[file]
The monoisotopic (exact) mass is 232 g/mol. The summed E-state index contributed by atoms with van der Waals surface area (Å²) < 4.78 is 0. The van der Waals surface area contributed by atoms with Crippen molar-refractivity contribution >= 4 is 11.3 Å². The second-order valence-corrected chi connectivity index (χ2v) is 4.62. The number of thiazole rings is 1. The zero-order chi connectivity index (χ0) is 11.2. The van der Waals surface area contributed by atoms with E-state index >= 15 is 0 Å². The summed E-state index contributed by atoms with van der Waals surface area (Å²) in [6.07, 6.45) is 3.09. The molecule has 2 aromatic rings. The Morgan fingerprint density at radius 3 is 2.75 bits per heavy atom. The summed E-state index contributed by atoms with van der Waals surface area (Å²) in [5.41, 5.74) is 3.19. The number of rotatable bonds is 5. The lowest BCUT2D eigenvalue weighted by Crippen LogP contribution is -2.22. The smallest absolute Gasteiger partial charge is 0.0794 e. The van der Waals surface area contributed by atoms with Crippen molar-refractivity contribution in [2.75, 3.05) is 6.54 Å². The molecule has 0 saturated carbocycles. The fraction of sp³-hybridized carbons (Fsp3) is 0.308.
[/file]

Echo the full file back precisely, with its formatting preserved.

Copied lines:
The monoisotopic (exact) mass is 232 g/mol. The summed E-state index contributed by atoms with van der Waals surface area (Å²) < 4.78 is 0. The van der Waals surface area contributed by atoms with Crippen molar-refractivity contribution >= 4 is 11.3 Å². The second-order valence-corrected chi connectivity index (χ2v) is 4.62. The number of thiazole rings is 1. The zero-order chi connectivity index (χ0) is 11.2. The van der Waals surface area contributed by atoms with E-state index >= 15 is 0 Å². The summed E-state index contributed by atoms with van der Waals surface area (Å²) in [6.07, 6.45) is 3.09. The molecule has 2 aromatic rings. The Morgan fingerprint density at radius 3 is 2.75 bits per heavy atom. The summed E-state index contributed by atoms with van der Waals surface area (Å²) in [5.41, 5.74) is 3.19. The number of rotatable bonds is 5. The lowest BCUT2D eigenvalue weighted by Crippen LogP contribution is -2.22. The smallest absolute Gasteiger partial charge is 0.0794 e. The van der Waals surface area contributed by atoms with Crippen molar-refractivity contribution in [2.75, 3.05) is 6.54 Å². The molecule has 0 saturated carbocycles. The fraction of sp³-hybridized carbons (Fsp3) is 0.308.